AFT president Randi Weingarten joined teachers and working families across Indiana who, for the 11th straight day, gathered at the Statehouse in Indianapolis to deliver a strong message to Indiana lawmakers: Now is the time to "Stand Up for Hoosiers" by standing against an anti-worker agenda circulating through the state General Assembly.
Weingarten addressed the crowd and drew the connection between other states' efforts to demonize teachers and what's happening in Indiana, where bills to gut collective bargaining rights for teachers and promote reckless expansion of voucher schools have prompted Indiana House Democrats to exit the state rather than knuckle under to a majority that has consistently refused to work across the aisle.
"The labor movement is the only institution that fights for the working class at the bargaining table and the ballot box," Weingarten said. "We fight for the American dream—and not just for some, but the American dream for all."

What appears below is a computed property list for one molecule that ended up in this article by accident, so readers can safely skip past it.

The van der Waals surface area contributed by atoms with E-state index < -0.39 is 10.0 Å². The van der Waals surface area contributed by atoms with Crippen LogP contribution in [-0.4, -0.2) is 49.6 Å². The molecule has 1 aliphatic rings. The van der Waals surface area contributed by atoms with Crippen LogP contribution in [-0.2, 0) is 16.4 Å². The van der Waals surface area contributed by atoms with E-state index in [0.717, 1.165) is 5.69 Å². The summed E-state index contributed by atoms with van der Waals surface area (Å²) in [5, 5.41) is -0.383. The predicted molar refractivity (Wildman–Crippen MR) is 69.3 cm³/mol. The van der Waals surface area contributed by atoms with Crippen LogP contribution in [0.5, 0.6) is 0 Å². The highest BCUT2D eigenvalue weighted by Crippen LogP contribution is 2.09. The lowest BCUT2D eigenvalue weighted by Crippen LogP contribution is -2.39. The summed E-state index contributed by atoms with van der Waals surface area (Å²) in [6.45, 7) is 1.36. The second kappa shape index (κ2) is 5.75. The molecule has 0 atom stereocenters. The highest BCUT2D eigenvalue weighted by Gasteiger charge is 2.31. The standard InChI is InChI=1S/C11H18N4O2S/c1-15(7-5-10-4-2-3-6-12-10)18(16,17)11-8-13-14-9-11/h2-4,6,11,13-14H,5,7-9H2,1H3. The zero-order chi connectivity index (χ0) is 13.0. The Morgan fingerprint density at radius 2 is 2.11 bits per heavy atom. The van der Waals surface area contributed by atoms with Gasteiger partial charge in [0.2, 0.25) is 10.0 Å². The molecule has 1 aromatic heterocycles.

The crowd at the March 3 rally and candlelight vigil included educators like Mark Hodson, a middle school teacher in Anderson, Ind., who hit the road for the state Capitol rally minutes after his classes dismissed. The 16-hour day had done nothing to diminish Hodson's enthusiasm for the fight to protect his profession from the fringe attacks unfolding in the state Legislature.
"The most important thing is to prevent the loss of our collective bargaining rights," said Hodson. The contract was the vehicle that recently brought a Toledo (Ohio) model for peer assistance and review to Anderson schools, he stressed, and collective bargaining has been indispensable in helping school systems develop sound policy for dealing with tight budgets. "Teachers are willing to do their share—through collective bargaining, not by de-professionalizing our jobs."
Also at the event was Anderson fifth-grade teacher Kelly Melling, who said "it was wonderful to see all of the labor unions represented" in such a broad show of support for public educators.
"Unions have always been a part of my life, and public education has been so vitally important to my family," said Melling, who believes that real school improvement is being stymied by the cartoon depictions of collective bargaining that many legislators use to underpin their attacks.
"Ninety percent of my contract has nothing to do with wages and benefits—it has to do with class size, building conditions and giving teachers a voice to make their schools the best."
More information about what's going on in Indiana, including video and news reports, is available here. [Mike Rose/photos by Tom Strattman]
March 4, 2011